In order for that to happen your Google Home devices need to be listening at all times, which in order for them to hear the hotword “Ok, Google”, they clearly already are. However, by offering such features, public consent opens the doorway for Google to listen in and use the contextual conversations around “Ok, Google” prompts in a more culturally acceptable way.

Google is in the information business

For us, technology is not about the devices or products we build, those aren’t the end goals. Technology is a democratizing force, empowering people through information.

– Google CEO Sundar Pichai.

As we all know, Google is in the information business. They want as much data in as many ways as possible. With the Google Chromecast, Android in smart watches and TVs, Nest cameras, thermostats and now home security systems, it’s clear to see that Google wants to be extremely integrated into every minute of our day. All of this hardware is a shoe in the door to make Google part of your day to day life to the point where it will be too disruptive for you to remove it.

Not every product released however has staying power. Take Amazon Key for example, a service that was met with great criticism, and allows your Amazon delivery driver to leave packages inside your home. For Google, the public did not look at Glass with rose colors, more so with an eyeful of skepticism. Ultimately it’s the market that dictates when they’re ready to adopt, and sometimes these products and services simply arrive too early.

We interact with brands every single day, toothpaste for example, do you even see a brand when you open the drawer, or do you just see your toothpaste. Google has been extremely successful in becoming synonymous with search, and now they want to expand their synonym portfolio.

To be intensely involved with the human experience, Google needs to learn about your habits, understanding what you want, before you do: that’s the endgame. That’s why understanding our conversations before and after we search matters. Of course, Google has a fantastic understanding of intent with traditional text-based search, but our antiquated “keyword” ways of searching aren’t going to help grow intelligent AI.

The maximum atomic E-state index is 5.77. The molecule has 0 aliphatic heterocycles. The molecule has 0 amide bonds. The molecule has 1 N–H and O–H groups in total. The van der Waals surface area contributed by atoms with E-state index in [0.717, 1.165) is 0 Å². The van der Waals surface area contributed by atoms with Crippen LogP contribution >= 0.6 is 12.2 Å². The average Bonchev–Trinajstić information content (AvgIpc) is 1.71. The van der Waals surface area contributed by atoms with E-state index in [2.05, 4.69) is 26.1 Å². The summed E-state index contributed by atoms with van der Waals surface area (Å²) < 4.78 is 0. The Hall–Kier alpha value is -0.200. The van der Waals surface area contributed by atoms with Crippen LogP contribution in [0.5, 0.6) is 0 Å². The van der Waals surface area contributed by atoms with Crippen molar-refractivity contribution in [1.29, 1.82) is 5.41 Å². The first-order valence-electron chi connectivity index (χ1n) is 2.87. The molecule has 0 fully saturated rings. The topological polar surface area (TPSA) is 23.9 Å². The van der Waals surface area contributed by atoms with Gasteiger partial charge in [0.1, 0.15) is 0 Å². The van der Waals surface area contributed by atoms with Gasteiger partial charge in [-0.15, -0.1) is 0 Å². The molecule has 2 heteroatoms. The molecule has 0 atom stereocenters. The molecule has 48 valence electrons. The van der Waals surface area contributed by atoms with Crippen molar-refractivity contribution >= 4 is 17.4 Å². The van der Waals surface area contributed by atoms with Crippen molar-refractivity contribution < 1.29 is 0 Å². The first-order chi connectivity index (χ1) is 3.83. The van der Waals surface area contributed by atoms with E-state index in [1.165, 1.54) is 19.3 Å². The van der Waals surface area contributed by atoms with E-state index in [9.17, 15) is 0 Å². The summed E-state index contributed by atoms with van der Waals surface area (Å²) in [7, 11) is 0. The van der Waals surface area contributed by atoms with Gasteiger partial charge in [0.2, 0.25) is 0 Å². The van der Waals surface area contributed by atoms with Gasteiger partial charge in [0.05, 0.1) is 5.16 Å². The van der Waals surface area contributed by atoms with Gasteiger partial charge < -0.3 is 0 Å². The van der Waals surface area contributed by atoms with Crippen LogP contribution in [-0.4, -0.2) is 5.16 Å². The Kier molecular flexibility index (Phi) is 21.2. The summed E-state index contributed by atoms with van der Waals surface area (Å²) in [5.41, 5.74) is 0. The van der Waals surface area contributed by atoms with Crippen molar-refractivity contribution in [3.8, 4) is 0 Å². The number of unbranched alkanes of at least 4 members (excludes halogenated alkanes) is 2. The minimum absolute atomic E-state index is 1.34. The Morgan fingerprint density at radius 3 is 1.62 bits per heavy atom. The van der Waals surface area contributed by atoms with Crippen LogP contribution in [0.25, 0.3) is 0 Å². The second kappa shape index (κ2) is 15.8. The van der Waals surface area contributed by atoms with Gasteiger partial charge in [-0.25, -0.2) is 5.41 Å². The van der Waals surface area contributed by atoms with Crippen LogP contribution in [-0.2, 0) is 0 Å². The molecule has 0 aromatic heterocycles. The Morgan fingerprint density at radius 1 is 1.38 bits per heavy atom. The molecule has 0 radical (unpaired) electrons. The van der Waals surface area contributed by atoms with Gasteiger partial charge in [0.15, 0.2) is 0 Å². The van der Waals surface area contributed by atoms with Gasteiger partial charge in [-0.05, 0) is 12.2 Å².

We began searching in a very unnatural rudimentary way: “Men’s dress shoes black”. With machine learning, Google is building a brain that thinks, talks and understands way beyond 3 or 4 keywords as told by Fred Flintstone. Google wants us to communicate with search as naturally as we would with another person, but they got so good at delivering what we wanted that there’s no reason to take the effort to type full sentences into Search. To be truly conversational, it had to be with voice.

This is why understanding the contextual language around an “Ok, Google” prompt could definitely be in the crosshairs. Compare it to a TV show or movie where the characters from Earth meet an alien from another planet. In the first few episodes, they are trying to teach it English, poking, prodding and seeing what it can do. Then a few seasons later the alien is throwing together sentences, understanding human semantic conversation. That’s where we are now. The question is, what’s going to happen on the next season of Robot Overlords?

This information is all fine and dandy, but we’re Search marketers, how about some actionable strategies? Spoiler: It’s nothing you haven’t heard before, but if you aren’t doing it, consider this your final notice:

Build 10x Content

Rand Fishkin hit the nail on the head with 10x content. Going beyond ‘building great content’ and making something ten times better than anyone else has done before. Rand curated a list of examples to show people what that looks like. It’s important to realize that when someone is visiting your site they have a question. Help them answer it, and then answer their next question after that. Build 10x loyalty.

Local? Claim Your Listings and Get Reviews

Voice search is massive for local. If you’re a business that provides local services it is crucial to get your business on Google My Business. Make sure the information you provide is accurate and full of great reviews.